Most of us know the part of getting through a race that is physical, but there is also a strong mental component that can just as easily break you down. When it comes to training for – and then crossing the finish line at a marathon (or your first 5 or 10K) – you need your brain as much as you need your legs. You face a lot of fatigue, mentally and physically, and it gets very challenging. You want to remember that we control our mind, it does not control us. The next time you have one of those tough races when you feel like giving up early, use these tips to change the negativity into positive thinking.
- Set short-term goals. Just like you gradually increase your mileage during training, it pays to set small goals during the race. As you go up a big hill, focus on the next tree that’s pretty close by. When you get to it, you can think, ‘Okay, I got that one down, now what’s next? A street sign? A lamppost?’ Before you know it, you’ve conquered that hill. Make your water stations your “walk stations.” Tell yourself that you are going to run to the next water station, and if you need to walk for 10-15 seconds, this will be your opportunity. Break the race down to smaller distances. Watch your 5K splits, they’re much easier to control and are easy to digest. First time running a 5K? Break it down into three 1 mile segments and make it your goal to keep them even.
- Reorganize and be flexible with your goals. Every mile is not going to live up to your expectations or go exactly as planned. There are different challenges that will pop up along the way; no shade, a big hill, tight roads with a lot of runner traffic. Be willing to change-up your goals as you go and don’t let your discouragement take over. You have a plan and you have plenty of time to make up for any slow downs. Always remember, when Bill Rodgers ran a 2:09:55 American Record at the Boston Marathon, not only did he stop to drink at every water stop but he also had to stop at the bottom of Heartbreak Hill to tie his shoe.
- Stay positive with self-affirmation and self-talk. Before you begin the race, decide on a few easy to remember mantras that will help you gain confidence and persevere through any rough patches of the race. Make sure that all the words in your mantra are positive. For example, use “I am strong, I can do this” as opposed to “push through the pain, don’t give up”. The second mantra elicits negative connotations with the words “pain” and “give up.”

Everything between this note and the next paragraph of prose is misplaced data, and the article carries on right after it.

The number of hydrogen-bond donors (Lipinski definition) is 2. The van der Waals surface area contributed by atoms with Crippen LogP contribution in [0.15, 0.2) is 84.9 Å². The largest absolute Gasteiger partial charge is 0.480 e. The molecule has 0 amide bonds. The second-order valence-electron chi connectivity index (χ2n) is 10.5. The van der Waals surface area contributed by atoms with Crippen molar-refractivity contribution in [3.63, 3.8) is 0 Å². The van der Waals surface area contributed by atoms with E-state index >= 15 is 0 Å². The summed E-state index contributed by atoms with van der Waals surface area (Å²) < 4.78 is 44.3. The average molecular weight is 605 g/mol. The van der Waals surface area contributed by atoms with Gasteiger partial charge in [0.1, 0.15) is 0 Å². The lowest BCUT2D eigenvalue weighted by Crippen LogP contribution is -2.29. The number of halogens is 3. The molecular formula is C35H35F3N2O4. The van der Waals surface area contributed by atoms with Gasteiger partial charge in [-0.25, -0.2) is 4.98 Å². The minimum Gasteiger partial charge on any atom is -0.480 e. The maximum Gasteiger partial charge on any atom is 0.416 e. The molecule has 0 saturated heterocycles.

- Counter negative thoughts with positive ones. When discouragement creeps in—and it inevitably will—take charge. One of the greatest things we can do is be aware of negative thoughts and then squash them. Hear that inner voice saying you’re not going to make it? Then tell yourself “It is possible. It is happening.” Legs feeling tired and heavy? Remind yourself of the long runs you conquered during training and how good you felt afterwards.
- Listen to your body. Likewise, you can employ mental cues to remind yourself to focus on proper running form when going up a hill or when you start to get tired. Use the mantra “relax and go” in the later part of a race to remind yourself not to tighten your face and shoulders as you get tired. Remember to keep your hips out, shoulders straight, and run on your toes. Watch for your faults and correct them. Not only will this keep you running efficiently but it will distract you from the negativity brewing inside.
- Trust your training. You’ve trained your best and your body is now a lean, mean running machine. It’s time for all of those training miles to pay off. You did your homework, now ace the test! Make sure you have a pre-competition routine in place and let it take over just like you planned. Whether you rehearse it in real time or visualize it, a plan will give you a comfortable and reliable mental structure and can reduce anxiety. Your planning has gotten you this far hasn’t it? Let it take you those last miles.
- Play games. Focus is good, but if you’re constantly thinking about what mile you’re on, and how much everything hurts, you’ll go crazy—quickly. Try to pass the time by counting backward from 100, or coming up with a word game. Start singing your favorite songs, practice your multiplication tables. I’ve heard it all. Do what works for you!
- Visualize yourself succeeding. Think about that last quarter mile before the finish line. Think about how great it’s going to feel when you approach it and you hear the cheers of spectators for the final time. Anticipate seeing your family and friends on the other side of the finish chute and how proud they will be of you. This gives you a rush and takes your body into a different zone. You’re exciting your mind and hopefully, in turn, your legs!